Windows

Submission + - Looking to go Green? Dump Windows for Linux (cnn.com)

mjasay writes: "CNN is reporting that "switching from a Windows-operated computer to a Linux-operated one could slash computer-generated e-waste levels by 50%." Freedom is nice. Saving the planet just might be even better. With Linux, apparently, you get both. A UK government study in late 2004 reported that there were substantial green benefits to running a Linux open source operating system (OS) on computers instead of the ubiquitous Windows OS, owned by Microsoft, finding that hardware refresh rates for Windows machines for Windows are far faster than for Linux, perhaps because of the cozy relationship between Microsoft and the PC manufacturers or perhaps because of the array of new features Microsoft puts into new releases to try to justify upgrades, not to mention Microsoft's own security messaging against itself to push upgrades to newer releases. Whatever the reason, organizations refresh Linux hardware less frequently than Windows hardware, saving money...and the planet."
Censorship

Submission + - Is ISP Web Content Filtering Here? 1

unixluv writes: "An ISP is testing web content filtering and content substitution software, see http://lauren.vortex.com/archive/000337.html. While it seems innocent enough, is this the wave of the future? Will your ISP censor your web experience? Now consider it in the context of The MPAA asking for ISP Content Filtering on /. this week. Is the RIAA next? Will this spawn a war of web tools to circumvent ISP tools?"
Music

Submission + - EMI may cut funding to IFPI, RIAA (arstechnica.com) 1

Teen Bainwolf writes: Big Four record label EMI is reportedly considering a big cut in its funding for the IFPI and RIAA. Each of the labels reportedly contributed over $130 million per year to fund industry trade groups, and EMI apparently believes that money could be better spent elsewhere. 'One of the chief activities of the RIAA is coordinating the Big Four labels' legal campaign, and those thousands of lawsuits have done nothing but generate ill will from record fans, while costing the labels millions of dollars and doing little (if anything) to actually reduce the amount of file-sharing going on. In fact, the RIAA freely admits that the legal campaign is a real money pit, and EMI's new ownership may be very leery of continuing to pour money down that particular rat hole.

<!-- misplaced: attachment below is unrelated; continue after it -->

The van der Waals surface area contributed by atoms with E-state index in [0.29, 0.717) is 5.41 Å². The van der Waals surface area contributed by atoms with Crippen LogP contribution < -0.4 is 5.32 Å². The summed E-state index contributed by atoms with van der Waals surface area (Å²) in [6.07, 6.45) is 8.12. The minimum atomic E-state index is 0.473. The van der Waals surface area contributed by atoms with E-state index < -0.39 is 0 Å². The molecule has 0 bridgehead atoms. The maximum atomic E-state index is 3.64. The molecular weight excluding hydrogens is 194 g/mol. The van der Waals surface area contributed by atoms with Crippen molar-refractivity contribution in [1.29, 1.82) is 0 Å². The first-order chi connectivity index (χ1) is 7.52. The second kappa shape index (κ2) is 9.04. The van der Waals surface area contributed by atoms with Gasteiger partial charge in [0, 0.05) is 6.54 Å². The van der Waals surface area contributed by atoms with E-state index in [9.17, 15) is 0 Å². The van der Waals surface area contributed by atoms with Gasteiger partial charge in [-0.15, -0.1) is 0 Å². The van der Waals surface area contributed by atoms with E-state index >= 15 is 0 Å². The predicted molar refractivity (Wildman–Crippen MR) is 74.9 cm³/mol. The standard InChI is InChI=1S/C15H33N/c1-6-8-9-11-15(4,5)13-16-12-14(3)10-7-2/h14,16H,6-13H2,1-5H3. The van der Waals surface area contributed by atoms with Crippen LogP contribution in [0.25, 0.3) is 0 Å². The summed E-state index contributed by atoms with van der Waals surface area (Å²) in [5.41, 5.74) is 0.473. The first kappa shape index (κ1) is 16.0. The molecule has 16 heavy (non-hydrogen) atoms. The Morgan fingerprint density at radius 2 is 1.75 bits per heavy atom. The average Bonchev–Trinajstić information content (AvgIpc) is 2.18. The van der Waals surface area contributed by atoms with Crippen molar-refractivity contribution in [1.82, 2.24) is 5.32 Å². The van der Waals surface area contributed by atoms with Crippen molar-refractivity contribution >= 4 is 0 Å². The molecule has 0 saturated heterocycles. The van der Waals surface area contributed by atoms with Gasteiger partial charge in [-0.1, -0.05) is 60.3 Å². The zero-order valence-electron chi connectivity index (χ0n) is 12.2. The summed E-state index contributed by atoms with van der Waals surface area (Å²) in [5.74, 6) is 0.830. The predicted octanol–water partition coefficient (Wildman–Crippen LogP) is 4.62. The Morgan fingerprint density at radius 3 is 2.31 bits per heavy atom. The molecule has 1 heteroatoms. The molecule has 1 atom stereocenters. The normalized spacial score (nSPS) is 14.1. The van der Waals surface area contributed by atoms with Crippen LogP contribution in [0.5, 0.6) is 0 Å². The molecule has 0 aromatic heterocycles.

Music

Submission + - Drop the DRM - UK retailers beg recording industry (blorge.com)

thefickler writes: Consumers aren't the only ones carrying "Death to DRM" placards. UK music retailers are telling the recording industry enough is enough — that the industry's obsession with copy protection is hurting, not helping profit. Kim Bayley, director-general of the Entertainment Retailers Association (ERA) said that the anti-piracy technologies are not protecting industry revenue but instead "stifling growth and working against the consumer interest".
Microsoft

Submission + - HP's CEO declares: "Vista never had its moment (cio.com)

mjasay writes: "In a troubling sign for Microsoft, HP's CEO reported on yesterday's earnings call that HP never saw a "Vista moment at any time over the past year," finding its 30% boost in personal systems group earnings in developing markets like China and India that don't have a historical bias toward Microsoft's Windows operating system. This is clearly bad news for Microsoft: a PC world that it no longer controls. HP says that revenue from Brazil, Russia, India and China increased 37 percent; it's now nearing 10 percent of HP's $104.3 billion in sales. As this trend continues for HP, Dell, Sony, and other PC vendors, will Microsoft's stranglehold on the industry finally slip?"
It's funny.  Laugh.

Journal Journal: Does the Flying Spaghetti Monster exist? 6

It all started when supporters of Intelligent Design tried to claim a religious precept should be held on the same level as a scientific theory when it comes to Evolution. From that, the Flying Spaghetti Monster was born, somewhat in jest but also to raise the point: There's no more scientific basis for intelligent design than there is for the idea an omniscient creature made of pasta created the universe.

Slashdot Top Deals

It is not well to be thought of as one who meekly submits to insolence and intimidation.

Working...